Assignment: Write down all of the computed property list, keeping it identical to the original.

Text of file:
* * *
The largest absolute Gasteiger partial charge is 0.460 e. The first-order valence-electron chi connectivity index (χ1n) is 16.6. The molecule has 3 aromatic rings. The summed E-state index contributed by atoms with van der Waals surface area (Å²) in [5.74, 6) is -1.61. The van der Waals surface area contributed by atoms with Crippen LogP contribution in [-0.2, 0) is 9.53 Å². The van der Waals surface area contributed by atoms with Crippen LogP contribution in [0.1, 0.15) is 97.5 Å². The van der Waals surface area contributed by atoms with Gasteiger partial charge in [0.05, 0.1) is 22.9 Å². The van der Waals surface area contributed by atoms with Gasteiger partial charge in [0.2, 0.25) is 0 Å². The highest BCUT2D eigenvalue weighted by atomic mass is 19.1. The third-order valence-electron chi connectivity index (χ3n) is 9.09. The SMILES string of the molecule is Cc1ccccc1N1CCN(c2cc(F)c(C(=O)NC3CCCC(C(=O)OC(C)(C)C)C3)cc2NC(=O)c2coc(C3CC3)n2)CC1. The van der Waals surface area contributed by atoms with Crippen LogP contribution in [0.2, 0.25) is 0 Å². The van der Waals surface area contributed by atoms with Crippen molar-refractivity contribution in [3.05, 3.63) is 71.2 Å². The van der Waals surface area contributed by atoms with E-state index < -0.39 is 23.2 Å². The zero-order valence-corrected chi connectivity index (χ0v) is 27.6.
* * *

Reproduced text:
The largest absolute Gasteiger partial charge is 0.460 e. The first-order valence-electron chi connectivity index (χ1n) is 16.6. The molecule has 3 aromatic rings. The summed E-state index contributed by atoms with van der Waals surface area (Å²) in [5.74, 6) is -1.61. The van der Waals surface area contributed by atoms with Crippen LogP contribution in [-0.2, 0) is 9.53 Å². The van der Waals surface area contributed by atoms with Crippen LogP contribution in [0.1, 0.15) is 97.5 Å². The van der Waals surface area contributed by atoms with Gasteiger partial charge in [0.05, 0.1) is 22.9 Å². The van der Waals surface area contributed by atoms with Gasteiger partial charge in [0.2, 0.25) is 0 Å². The highest BCUT2D eigenvalue weighted by atomic mass is 19.1. The third-order valence-electron chi connectivity index (χ3n) is 9.09. The SMILES string of the molecule is Cc1ccccc1N1CCN(c2cc(F)c(C(=O)NC3CCCC(C(=O)OC(C)(C)C)C3)cc2NC(=O)c2coc(C3CC3)n2)CC1. The van der Waals surface area contributed by atoms with Crippen LogP contribution in [0.2, 0.25) is 0 Å². The van der Waals surface area contributed by atoms with Crippen molar-refractivity contribution in [3.05, 3.63) is 71.2 Å². The van der Waals surface area contributed by atoms with E-state index < -0.39 is 23.2 Å². The zero-order valence-corrected chi connectivity index (χ0v) is 27.6.